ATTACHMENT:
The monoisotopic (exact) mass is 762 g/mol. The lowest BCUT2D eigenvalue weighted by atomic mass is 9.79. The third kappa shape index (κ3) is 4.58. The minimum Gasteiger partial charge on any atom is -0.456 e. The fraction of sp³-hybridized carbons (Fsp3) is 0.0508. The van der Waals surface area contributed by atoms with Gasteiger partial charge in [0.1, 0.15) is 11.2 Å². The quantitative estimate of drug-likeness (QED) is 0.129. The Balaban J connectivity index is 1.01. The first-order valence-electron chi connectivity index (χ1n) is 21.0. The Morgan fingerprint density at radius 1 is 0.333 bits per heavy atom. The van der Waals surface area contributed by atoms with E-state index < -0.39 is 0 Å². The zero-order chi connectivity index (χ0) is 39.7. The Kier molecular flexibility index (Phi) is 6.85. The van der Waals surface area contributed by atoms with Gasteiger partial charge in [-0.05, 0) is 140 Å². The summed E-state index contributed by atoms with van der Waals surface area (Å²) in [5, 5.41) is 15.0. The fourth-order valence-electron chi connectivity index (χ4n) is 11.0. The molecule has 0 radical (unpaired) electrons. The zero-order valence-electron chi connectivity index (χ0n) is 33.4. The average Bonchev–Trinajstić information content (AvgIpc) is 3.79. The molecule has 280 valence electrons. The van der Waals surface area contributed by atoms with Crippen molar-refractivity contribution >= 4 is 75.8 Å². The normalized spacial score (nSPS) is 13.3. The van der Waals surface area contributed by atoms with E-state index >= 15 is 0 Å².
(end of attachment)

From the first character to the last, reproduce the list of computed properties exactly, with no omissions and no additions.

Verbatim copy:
The monoisotopic (exact) mass is 762 g/mol. The lowest BCUT2D eigenvalue weighted by atomic mass is 9.79. The third kappa shape index (κ3) is 4.58. The minimum Gasteiger partial charge on any atom is -0.456 e. The fraction of sp³-hybridized carbons (Fsp3) is 0.0508. The van der Waals surface area contributed by atoms with Gasteiger partial charge in [0.1, 0.15) is 11.2 Å². The quantitative estimate of drug-likeness (QED) is 0.129. The Balaban J connectivity index is 1.01. The first-order valence-electron chi connectivity index (χ1n) is 21.0. The Morgan fingerprint density at radius 1 is 0.333 bits per heavy atom. The van der Waals surface area contributed by atoms with E-state index < -0.39 is 0 Å². The zero-order chi connectivity index (χ0) is 39.7. The Kier molecular flexibility index (Phi) is 6.85. The van der Waals surface area contributed by atoms with Gasteiger partial charge in [-0.05, 0) is 140 Å². The summed E-state index contributed by atoms with van der Waals surface area (Å²) in [5, 5.41) is 15.0. The fourth-order valence-electron chi connectivity index (χ4n) is 11.0. The molecule has 0 radical (unpaired) electrons. The zero-order valence-electron chi connectivity index (χ0n) is 33.4. The average Bonchev–Trinajstić information content (AvgIpc) is 3.79. The molecule has 280 valence electrons. The van der Waals surface area contributed by atoms with Crippen molar-refractivity contribution >= 4 is 75.8 Å². The normalized spacial score (nSPS) is 13.3. The van der Waals surface area contributed by atoms with E-state index >= 15 is 0 Å².